Daily Office:


Matins: If it’s as nice a day as predicted, I might just walk up Second Avenue to Dmitri’s.

Prime: A look at this week’s Book Review, at Portico.

Tierce: Maureen Dowd says that Americans don’t like elitists. I’ll tell you who dislikes elitists: journalists, among other entertainers.

Sext: JR writes, with an anticipation of nostalgia for bygone days that are not, in fact, quite bygone yet, about the significance of hard copy: don’t bury the CD!


§ Matins. Dmitri’s used to be on 86th Street but that long ago moved up toward 105th Street. It’s an easy walk up there, because it’s downhill. You can take a taxi up there, but forget about hailing one for the trip home.

§ Prime. Reviewing the Book Review has become the most monastic thing that I do: I’m sure that nobody ever reads it. For one thing, who’d want to? There are other people who write about the Book Review, but their accent, naturally enough, is on the books. They only discuss the reviews if they disagree with them, or if they’re wowed by something unusually favorable. If you look at the reviews as I do — as more or less (usually less) adequate presentations of books on offer — the exercise soon becomes dispiriting. But much as I’d like to give it up, I find that I can’t, because it feels like a job that ought to be done. Even if nobody reads it.  

§ Tierce. The kerfuffle about Barack Obama’s deployment of “bitter” went pretty much unnoticed in the blue room until this morning, when everything that I like and dislike about Maureen Dowd’s smart-ass populism came into laser-like focus on a matter that has bothered me for many years, the so-called “elitist” problem. Why is it bad to be an elitist? More curious still, why will no one admit to being a member of the elite? This morning, I saw with jaw-dropping clarity that elitism has been a target of the mandarins of popular entertainment since the Depression at least.

It’s one thing — a good thing — to question what we call “the establishment.” It’s quite another to savage anyone who lacks “the common touch.” When I read, again in Ms Dowd’s column, about Hillary Clinton downing a shot of Crown Royal in a working-class bar, I thought I’d been taken to the nethermost infernal circle of American narcissism.

§ Sext. I do wonder if the pleasure of owning books and records — I’ll say “CD” if I’m speaking of music only, but “books and records” remains my habit of thought — stems, like so many pleasures, from resistance and difficulty. Information — the contents of books and records — was hard to come by when I was growing up. It was certainly expensive, at least from an impecunious adolescent’s point of view. The only way to gain easy access was to become a professional: a scholar or a musician. But I have always been a resolute amateur.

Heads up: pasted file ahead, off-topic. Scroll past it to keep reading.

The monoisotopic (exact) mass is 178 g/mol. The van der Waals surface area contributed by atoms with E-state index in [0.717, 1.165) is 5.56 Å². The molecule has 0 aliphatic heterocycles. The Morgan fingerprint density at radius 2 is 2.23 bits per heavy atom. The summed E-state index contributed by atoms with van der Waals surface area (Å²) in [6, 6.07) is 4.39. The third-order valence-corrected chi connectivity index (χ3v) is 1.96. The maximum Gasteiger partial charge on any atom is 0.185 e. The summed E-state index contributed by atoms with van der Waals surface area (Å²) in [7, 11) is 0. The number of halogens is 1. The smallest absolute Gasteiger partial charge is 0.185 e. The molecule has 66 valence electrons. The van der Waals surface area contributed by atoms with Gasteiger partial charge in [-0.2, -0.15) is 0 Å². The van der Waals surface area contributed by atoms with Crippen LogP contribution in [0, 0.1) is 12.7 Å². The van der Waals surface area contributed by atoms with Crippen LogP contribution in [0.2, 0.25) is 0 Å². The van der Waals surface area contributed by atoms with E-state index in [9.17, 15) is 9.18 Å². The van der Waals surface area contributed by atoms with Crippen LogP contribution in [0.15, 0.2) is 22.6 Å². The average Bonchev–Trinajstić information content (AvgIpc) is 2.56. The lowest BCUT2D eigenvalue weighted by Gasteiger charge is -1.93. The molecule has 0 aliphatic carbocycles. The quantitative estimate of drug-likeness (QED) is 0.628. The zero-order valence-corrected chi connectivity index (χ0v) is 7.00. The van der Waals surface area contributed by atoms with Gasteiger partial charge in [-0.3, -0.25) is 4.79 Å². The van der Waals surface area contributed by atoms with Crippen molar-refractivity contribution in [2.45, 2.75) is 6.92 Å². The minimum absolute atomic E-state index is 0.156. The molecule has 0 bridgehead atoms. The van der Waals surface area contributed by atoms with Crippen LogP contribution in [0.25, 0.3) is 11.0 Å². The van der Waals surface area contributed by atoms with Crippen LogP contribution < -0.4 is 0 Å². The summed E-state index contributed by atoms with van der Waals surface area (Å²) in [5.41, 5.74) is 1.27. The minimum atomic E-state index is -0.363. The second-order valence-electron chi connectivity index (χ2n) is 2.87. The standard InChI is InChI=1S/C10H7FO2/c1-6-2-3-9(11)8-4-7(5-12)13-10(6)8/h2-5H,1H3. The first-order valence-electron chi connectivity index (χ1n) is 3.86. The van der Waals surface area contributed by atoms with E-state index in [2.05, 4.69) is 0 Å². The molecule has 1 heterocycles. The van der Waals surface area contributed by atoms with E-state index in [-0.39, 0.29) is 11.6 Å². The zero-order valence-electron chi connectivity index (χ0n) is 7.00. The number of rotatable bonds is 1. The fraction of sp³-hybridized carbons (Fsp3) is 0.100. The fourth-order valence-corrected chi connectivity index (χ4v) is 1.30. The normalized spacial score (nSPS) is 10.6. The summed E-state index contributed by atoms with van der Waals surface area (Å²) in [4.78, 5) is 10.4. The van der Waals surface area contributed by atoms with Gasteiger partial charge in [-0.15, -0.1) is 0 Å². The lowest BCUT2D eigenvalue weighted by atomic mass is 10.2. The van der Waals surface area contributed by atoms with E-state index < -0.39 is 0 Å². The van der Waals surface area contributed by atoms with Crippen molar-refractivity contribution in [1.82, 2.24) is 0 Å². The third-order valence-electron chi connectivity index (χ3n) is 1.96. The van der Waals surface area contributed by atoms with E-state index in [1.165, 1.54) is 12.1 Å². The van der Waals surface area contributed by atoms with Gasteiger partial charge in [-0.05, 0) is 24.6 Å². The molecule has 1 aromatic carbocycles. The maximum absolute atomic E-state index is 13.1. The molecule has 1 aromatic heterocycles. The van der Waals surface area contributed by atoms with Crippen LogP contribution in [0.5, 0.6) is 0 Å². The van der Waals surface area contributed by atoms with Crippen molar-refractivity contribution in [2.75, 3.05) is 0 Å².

2 Responses to “Daily Office:

  1. Yvonne says:

    Jon Stewart did a good job of mocking Hillary’s disingenuous “anti-elitist” tear through PA. (Saw the clip from a HuffPo link). He held up a fifth of Royal Crown, pointing out that nothing says ‘blue collar’ like whiskey that comes in a purple velvet pouch…and “by the way, when you finish the bottle of Royal Crown, you can still use the pouch to hold your broken dreams.”

    Jon on elitism: “Doesn’t ‘elite’ mean ‘good’? Is that not something we’re looking for in a President anymore? Not only do I *want* an elite president, I want someone who’s EMBARRASSINGLY SUPERIOR to me…”

  2. Hira says:

    Ed, for someone so tech savvy and a part of this instrudy, you really don’t have your ear to the rails. The search engines are in a panic, not merely on how to survive the recession but how to maintain profits in the long run. They’re rethinking their business models, not merely hunkering down.Google could, like ATT, reinvent itself and come out good for decades. But the search engine as a profit center is losing its steam. That’s what Google’s CEO and the tech market is saying, not me.Let me explain opportunity cost. You are a baker earning $30,000 per year. You open your own bakery and make $25000 in accounting profit your first year. Guess what! Your economic profit is -$5000 because you passed up the income you could get as a baker. Google had a loss, Ed, and a large one. Much of it was due to a write-down of AOL, but that bill had to come due sometime. No one at Google is dancing a jig. They just laid off 100 recruiters. That means no job growth in the next year.The internet world is changing. Google understands this. You do not. You’re simply defending your point now instead of embracing ‘the real world.’I don’t know software tech from rice farming, but I can read and understand what the street is saying. And I can see what markets are doing.TELL ME, if you can, how well Google’s advertisers did during the ‘record’ search month of December. You are ducking the shoe.Somebody already told you that searches are converting to sales only 2 percent of the time. I’d venture that is a high estimate from bargain hunting in a Christmas season.I can barely find anything on Google or Yahoo anymore even with advanced search techniques. The search engine is dying a slow death. I wish it weren’t true, but it is.